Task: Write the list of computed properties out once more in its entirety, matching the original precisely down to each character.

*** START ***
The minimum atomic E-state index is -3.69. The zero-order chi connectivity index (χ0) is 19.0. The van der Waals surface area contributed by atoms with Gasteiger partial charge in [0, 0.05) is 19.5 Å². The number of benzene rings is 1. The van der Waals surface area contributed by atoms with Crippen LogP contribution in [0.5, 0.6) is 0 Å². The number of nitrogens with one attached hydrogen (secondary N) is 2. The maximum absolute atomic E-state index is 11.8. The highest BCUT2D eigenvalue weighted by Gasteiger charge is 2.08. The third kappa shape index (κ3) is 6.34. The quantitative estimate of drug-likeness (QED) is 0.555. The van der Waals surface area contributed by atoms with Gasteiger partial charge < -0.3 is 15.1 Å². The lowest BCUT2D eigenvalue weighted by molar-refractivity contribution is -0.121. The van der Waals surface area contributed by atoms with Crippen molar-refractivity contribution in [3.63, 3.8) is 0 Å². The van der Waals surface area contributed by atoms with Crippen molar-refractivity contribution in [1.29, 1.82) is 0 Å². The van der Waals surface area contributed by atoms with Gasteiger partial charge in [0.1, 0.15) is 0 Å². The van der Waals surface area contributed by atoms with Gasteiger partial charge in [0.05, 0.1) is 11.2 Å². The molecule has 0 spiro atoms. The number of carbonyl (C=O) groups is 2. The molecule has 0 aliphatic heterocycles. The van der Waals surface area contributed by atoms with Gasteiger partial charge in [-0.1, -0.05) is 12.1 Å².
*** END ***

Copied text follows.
The minimum atomic E-state index is -3.69. The zero-order chi connectivity index (χ0) is 19.0. The van der Waals surface area contributed by atoms with Gasteiger partial charge in [0, 0.05) is 19.5 Å². The number of benzene rings is 1. The van der Waals surface area contributed by atoms with Crippen LogP contribution in [0.5, 0.6) is 0 Å². The number of nitrogens with one attached hydrogen (secondary N) is 2. The maximum absolute atomic E-state index is 11.8. The highest BCUT2D eigenvalue weighted by Gasteiger charge is 2.08. The third kappa shape index (κ3) is 6.34. The quantitative estimate of drug-likeness (QED) is 0.555. The van der Waals surface area contributed by atoms with Gasteiger partial charge < -0.3 is 15.1 Å². The lowest BCUT2D eigenvalue weighted by molar-refractivity contribution is -0.121. The van der Waals surface area contributed by atoms with Crippen molar-refractivity contribution in [3.63, 3.8) is 0 Å². The van der Waals surface area contributed by atoms with Crippen molar-refractivity contribution in [1.29, 1.82) is 0 Å². The van der Waals surface area contributed by atoms with Gasteiger partial charge in [0.1, 0.15) is 0 Å². The van der Waals surface area contributed by atoms with Gasteiger partial charge in [0.05, 0.1) is 11.2 Å². The molecule has 0 spiro atoms. The number of carbonyl (C=O) groups is 2. The molecule has 0 aliphatic heterocycles. The van der Waals surface area contributed by atoms with Gasteiger partial charge in [-0.1, -0.05) is 12.1 Å².